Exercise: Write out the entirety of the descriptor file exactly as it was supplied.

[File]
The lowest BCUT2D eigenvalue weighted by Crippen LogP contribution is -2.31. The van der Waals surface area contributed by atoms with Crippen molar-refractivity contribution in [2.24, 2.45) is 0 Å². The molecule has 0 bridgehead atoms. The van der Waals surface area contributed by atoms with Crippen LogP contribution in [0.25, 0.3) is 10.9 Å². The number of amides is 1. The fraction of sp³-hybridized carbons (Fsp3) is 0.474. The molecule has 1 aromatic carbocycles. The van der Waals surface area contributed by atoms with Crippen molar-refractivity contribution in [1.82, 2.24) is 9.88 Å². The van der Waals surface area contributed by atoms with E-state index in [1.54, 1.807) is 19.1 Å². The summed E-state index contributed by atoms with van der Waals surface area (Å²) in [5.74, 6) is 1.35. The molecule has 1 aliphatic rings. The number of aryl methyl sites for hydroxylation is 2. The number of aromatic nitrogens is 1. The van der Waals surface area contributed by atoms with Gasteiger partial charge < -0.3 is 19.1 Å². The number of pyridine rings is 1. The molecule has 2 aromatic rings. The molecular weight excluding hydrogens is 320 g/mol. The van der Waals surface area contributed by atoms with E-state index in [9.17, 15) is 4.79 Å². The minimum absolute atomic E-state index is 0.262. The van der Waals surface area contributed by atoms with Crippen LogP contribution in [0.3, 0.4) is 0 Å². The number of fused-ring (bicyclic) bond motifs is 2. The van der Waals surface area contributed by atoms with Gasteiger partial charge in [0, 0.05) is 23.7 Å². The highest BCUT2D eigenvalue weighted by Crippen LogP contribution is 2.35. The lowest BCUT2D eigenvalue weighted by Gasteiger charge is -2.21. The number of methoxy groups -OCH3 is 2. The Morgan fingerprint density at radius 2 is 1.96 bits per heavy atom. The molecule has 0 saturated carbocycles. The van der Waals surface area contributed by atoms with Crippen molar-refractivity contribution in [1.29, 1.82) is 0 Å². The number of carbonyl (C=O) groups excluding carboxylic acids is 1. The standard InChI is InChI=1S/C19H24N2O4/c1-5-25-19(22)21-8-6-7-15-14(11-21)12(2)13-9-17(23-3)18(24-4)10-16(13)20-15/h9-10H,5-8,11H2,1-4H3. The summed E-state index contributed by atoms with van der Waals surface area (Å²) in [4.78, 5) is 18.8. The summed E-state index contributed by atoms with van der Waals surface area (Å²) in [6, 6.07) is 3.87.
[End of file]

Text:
The lowest BCUT2D eigenvalue weighted by Crippen LogP contribution is -2.31. The van der Waals surface area contributed by atoms with Crippen molar-refractivity contribution in [2.24, 2.45) is 0 Å². The molecule has 0 bridgehead atoms. The van der Waals surface area contributed by atoms with Crippen LogP contribution in [0.25, 0.3) is 10.9 Å². The number of amides is 1. The fraction of sp³-hybridized carbons (Fsp3) is 0.474. The molecule has 1 aromatic carbocycles. The van der Waals surface area contributed by atoms with Crippen molar-refractivity contribution in [1.82, 2.24) is 9.88 Å². The van der Waals surface area contributed by atoms with E-state index in [1.54, 1.807) is 19.1 Å². The summed E-state index contributed by atoms with van der Waals surface area (Å²) in [5.74, 6) is 1.35. The molecule has 1 aliphatic rings. The number of aryl methyl sites for hydroxylation is 2. The number of aromatic nitrogens is 1. The van der Waals surface area contributed by atoms with Gasteiger partial charge < -0.3 is 19.1 Å². The number of pyridine rings is 1. The molecule has 2 aromatic rings. The molecular weight excluding hydrogens is 320 g/mol. The van der Waals surface area contributed by atoms with E-state index in [9.17, 15) is 4.79 Å². The minimum absolute atomic E-state index is 0.262. The van der Waals surface area contributed by atoms with Crippen LogP contribution in [0.3, 0.4) is 0 Å². The number of fused-ring (bicyclic) bond motifs is 2. The van der Waals surface area contributed by atoms with Gasteiger partial charge in [0, 0.05) is 23.7 Å². The highest BCUT2D eigenvalue weighted by Crippen LogP contribution is 2.35. The lowest BCUT2D eigenvalue weighted by Gasteiger charge is -2.21. The number of methoxy groups -OCH3 is 2. The Morgan fingerprint density at radius 2 is 1.96 bits per heavy atom. The molecule has 0 saturated carbocycles. The van der Waals surface area contributed by atoms with Crippen molar-refractivity contribution in [1.29, 1.82) is 0 Å². The number of carbonyl (C=O) groups excluding carboxylic acids is 1. The standard InChI is InChI=1S/C19H24N2O4/c1-5-25-19(22)21-8-6-7-15-14(11-21)12(2)13-9-17(23-3)18(24-4)10-16(13)20-15/h9-10H,5-8,11H2,1-4H3. The summed E-state index contributed by atoms with van der Waals surface area (Å²) in [4.78, 5) is 18.8. The summed E-state index contributed by atoms with van der Waals surface area (Å²) in [6, 6.07) is 3.87.